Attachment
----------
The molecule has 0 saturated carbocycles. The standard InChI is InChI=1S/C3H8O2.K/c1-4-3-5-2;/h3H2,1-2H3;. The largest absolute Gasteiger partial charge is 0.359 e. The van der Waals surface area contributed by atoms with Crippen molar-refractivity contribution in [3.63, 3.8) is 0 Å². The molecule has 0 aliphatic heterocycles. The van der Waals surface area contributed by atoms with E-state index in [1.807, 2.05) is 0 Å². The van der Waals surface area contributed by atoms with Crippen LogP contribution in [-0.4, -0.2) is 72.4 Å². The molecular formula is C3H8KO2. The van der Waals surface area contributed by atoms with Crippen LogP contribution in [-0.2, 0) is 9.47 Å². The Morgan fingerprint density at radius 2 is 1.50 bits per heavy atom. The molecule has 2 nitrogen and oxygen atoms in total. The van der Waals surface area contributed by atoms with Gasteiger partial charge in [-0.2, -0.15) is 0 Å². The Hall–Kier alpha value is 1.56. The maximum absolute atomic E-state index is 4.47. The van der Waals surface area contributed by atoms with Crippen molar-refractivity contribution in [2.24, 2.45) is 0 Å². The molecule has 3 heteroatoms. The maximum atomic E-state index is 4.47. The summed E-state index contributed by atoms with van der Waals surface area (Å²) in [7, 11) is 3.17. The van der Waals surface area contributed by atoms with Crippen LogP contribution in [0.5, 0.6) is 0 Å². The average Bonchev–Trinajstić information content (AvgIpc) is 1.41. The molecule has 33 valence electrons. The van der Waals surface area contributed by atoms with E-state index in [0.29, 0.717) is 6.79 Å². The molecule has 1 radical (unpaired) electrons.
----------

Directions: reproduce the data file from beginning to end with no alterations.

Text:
The molecule has 0 saturated carbocycles. The standard InChI is InChI=1S/C3H8O2.K/c1-4-3-5-2;/h3H2,1-2H3;. The largest absolute Gasteiger partial charge is 0.359 e. The van der Waals surface area contributed by atoms with Crippen molar-refractivity contribution in [3.63, 3.8) is 0 Å². The molecule has 0 aliphatic heterocycles. The van der Waals surface area contributed by atoms with E-state index in [1.807, 2.05) is 0 Å². The van der Waals surface area contributed by atoms with Crippen LogP contribution in [-0.4, -0.2) is 72.4 Å². The molecular formula is C3H8KO2. The van der Waals surface area contributed by atoms with Crippen LogP contribution in [-0.2, 0) is 9.47 Å². The Morgan fingerprint density at radius 2 is 1.50 bits per heavy atom. The molecule has 2 nitrogen and oxygen atoms in total. The van der Waals surface area contributed by atoms with Gasteiger partial charge in [-0.2, -0.15) is 0 Å². The Hall–Kier alpha value is 1.56. The maximum absolute atomic E-state index is 4.47. The van der Waals surface area contributed by atoms with Crippen molar-refractivity contribution in [2.24, 2.45) is 0 Å². The molecule has 3 heteroatoms. The maximum atomic E-state index is 4.47. The summed E-state index contributed by atoms with van der Waals surface area (Å²) in [7, 11) is 3.17. The van der Waals surface area contributed by atoms with Crippen LogP contribution in [0.5, 0.6) is 0 Å². The average Bonchev–Trinajstić information content (AvgIpc) is 1.41. The molecule has 33 valence electrons. The van der Waals surface area contributed by atoms with E-state index in [0.29, 0.717) is 6.79 Å². The molecule has 1 radical (unpaired) electrons.